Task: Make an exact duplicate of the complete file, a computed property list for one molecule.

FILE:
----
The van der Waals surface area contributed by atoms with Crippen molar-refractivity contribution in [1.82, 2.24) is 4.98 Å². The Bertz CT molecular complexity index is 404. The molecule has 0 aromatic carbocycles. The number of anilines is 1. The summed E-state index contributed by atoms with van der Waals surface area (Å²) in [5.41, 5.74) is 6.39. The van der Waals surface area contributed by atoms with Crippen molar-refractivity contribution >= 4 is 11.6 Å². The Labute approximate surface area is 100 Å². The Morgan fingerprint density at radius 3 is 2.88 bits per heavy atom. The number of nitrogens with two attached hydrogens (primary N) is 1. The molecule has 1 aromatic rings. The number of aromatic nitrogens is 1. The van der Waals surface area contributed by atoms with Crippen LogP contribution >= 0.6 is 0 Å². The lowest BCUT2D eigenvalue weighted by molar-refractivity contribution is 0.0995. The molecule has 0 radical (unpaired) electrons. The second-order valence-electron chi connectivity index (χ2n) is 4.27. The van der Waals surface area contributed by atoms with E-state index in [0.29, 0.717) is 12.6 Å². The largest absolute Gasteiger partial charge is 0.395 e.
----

The van der Waals surface area contributed by atoms with Crippen molar-refractivity contribution in [1.82, 2.24) is 4.98 Å². The Bertz CT molecular complexity index is 404. The molecule has 0 aromatic carbocycles. The number of anilines is 1. The summed E-state index contributed by atoms with van der Waals surface area (Å²) in [5.41, 5.74) is 6.39. The van der Waals surface area contributed by atoms with Crippen molar-refractivity contribution >= 4 is 11.6 Å². The Labute approximate surface area is 100 Å². The Morgan fingerprint density at radius 3 is 2.88 bits per heavy atom. The number of nitrogens with two attached hydrogens (primary N) is 1. The molecule has 1 aromatic rings. The number of aromatic nitrogens is 1. The van der Waals surface area contributed by atoms with Crippen LogP contribution >= 0.6 is 0 Å². The lowest BCUT2D eigenvalue weighted by molar-refractivity contribution is 0.0995. The molecule has 0 radical (unpaired) electrons. The second-order valence-electron chi connectivity index (χ2n) is 4.27. The van der Waals surface area contributed by atoms with E-state index in [0.29, 0.717) is 12.6 Å². The largest absolute Gasteiger partial charge is 0.395 e.